"You know that decision isn’t right. It’s not fair. Would you perhaps reconsider?" asked the elvish man. From around the room, Seraph could see another elvish man and elvish woman nodding their heads in agreement—all familiar faces he had seen during preregistration, and all faces now sporting pointed ears. "We’ve all got abilities, so why didn't he get anything? Where do you get off on that?"

Ignoring the others, Sadie looked at Paul and said with a tone of pure ice, all traces of her previous upbeat characterization gone, "Be thankful this man saved your fool life. It doesn't matter who you are or what you think you’re owed, if you ever think of putting your filthy human hands on me again, I’ll cut you down like the animal you are."

Sadie then turned to respond to the man who had asked the question, and as she spoke, she turned to look at Seraph. "It's bad enough how many allowances have been made for a cripple; he needs to prove himself. If he can't manage with what he has at this point, what’s the use of pandering to the weakest among you? Right, Seraph? The weak should be culled if they can’t rise above it?"

 Dismissively, and without waiting for a response, she turned around and opened the door behind her, stepping through it without a second look. She shouted as she went in her cheerful and mocking voice, “Good luck, pretenders!” The doorway she had summoned slammed as she walked through it, closing behind her.  As it closed, the doorway began to disappear until nothing remained of it, leaving five new adventurers alone in what appeared to be a high school gymnasium. 

Seraph realized as his eyesight finally returned, the light that had blinded him wasn’t even the sun.  He would need to be careful, and as soon as he could, he would have to find some protection.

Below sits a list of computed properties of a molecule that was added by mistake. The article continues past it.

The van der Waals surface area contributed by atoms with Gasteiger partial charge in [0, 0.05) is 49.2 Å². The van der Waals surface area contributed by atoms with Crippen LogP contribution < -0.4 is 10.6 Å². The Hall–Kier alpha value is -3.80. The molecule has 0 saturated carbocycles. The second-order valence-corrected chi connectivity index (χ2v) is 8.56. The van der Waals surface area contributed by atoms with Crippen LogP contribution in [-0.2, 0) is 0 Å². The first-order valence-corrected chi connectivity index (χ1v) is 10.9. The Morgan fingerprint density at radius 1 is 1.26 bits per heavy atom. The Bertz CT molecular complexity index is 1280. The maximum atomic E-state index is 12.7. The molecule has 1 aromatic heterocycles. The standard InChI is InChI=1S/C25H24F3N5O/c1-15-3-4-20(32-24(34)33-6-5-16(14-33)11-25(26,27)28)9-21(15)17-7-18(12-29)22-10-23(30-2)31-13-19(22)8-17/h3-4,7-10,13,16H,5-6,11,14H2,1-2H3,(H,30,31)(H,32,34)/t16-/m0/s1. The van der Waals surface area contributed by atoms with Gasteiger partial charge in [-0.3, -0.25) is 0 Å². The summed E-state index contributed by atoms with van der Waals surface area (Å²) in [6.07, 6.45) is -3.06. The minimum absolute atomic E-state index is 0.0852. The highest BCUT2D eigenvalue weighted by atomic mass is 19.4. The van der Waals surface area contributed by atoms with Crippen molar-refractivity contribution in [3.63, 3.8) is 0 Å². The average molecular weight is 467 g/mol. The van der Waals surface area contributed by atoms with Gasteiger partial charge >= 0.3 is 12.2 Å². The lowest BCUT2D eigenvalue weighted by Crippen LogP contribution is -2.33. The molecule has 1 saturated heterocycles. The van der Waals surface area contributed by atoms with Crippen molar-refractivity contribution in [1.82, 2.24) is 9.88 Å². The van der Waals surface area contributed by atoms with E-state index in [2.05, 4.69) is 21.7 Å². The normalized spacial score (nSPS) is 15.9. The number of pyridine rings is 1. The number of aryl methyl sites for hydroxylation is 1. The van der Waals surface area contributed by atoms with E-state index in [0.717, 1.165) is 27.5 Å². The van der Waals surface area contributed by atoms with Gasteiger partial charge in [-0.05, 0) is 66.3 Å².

"Wow," said the elvish man who had stepped between Paul and Sadie, "that was just a bit terrifying.  I don't know what you did to make her so mad, but without a doubt she hates you.  I'd  watch your back around her, if you ever see her again.  That said, I'm Jack." The man held his hand out to shake with a good-natured smile.  "And though we haven't been introduced yet, this is Erin, and that’s Alexander," he added, pointing to a woman dressed in a gray smock, who smiled and gave a small wave at Paul and Seraph, and a man with a crew cut wearing an olive jumpsuit. 

"I'm not really sure what her deal is either," replied Seraph.  "But this is my father, Paul, and I’m Luca. If you followed any of that exchange, I’ll admit it right now. Up until today, I was in a wheelchair, and now I’m not. If that seems odd to anyone, let’s work out the details now.”

“A wheelchair? And now you can walk?  That’s pretty amazing, but I'm more concerned that you decided to dress up as every emo kid I ever knew growing up whose parents didn’t love them enough,” commented Erin with a laugh, eliciting a smile from Jack and Alexander.  Seraph noticed Paul tried to hide a ghost of a smile on his.

“You think it’s like that for everyone who comes in here? Do they get fixed like you did?” asked Alexander. “Like do people get magically cured by just being here?”

Seraph shrugged.  He wasn’t really sure.  In the other timeline, those who had lost the use of arms and legs regained them once in the dungeon.  “It probably depends on what it takes to get somebody into fighting shape. I think that’s what this place is all about. Fighting and growing,” Seraph responded.

"Alright, that’s enough, guys. Let’s all circle up for a second and compare notes while we’ve got a minute," interrupted Jack.  "Alexander, you've been here the longest right?  Who brought you here?"

Alexander thought for a second.  "I think I’ve been here now for longer than a few hours. If I was to try to pin it down, I’d say I’ve been here in this gym for five maybe six hours, and it’s been almost a full day since I entered the dungeon.  That same crazy broad that just left is the same one that first dropped me off here.  I’ve seen her bring and drop off the rest of you guys, just like she did with me.

"That's impossible, though," said Paul. "I only got here a few minutes before my son did—maybe a ten to fifteen-minute max overlap—and I’ve been in the dungeon now for only a few hours.

"I can see how you would think that, Dad," Seraph said.  "But it’s been less than an hour for me since I even entered the dungeon, and I’m guessing if we let the other two talk, there’s going to be some further time irregularities."

“I can confirm some of that,” admitted Jack. “The same elf brought me here, and I saw the same elf bring both Erin and then Paul here, and then Paul’s kid.”

 

Jack and Erin both nodded their heads.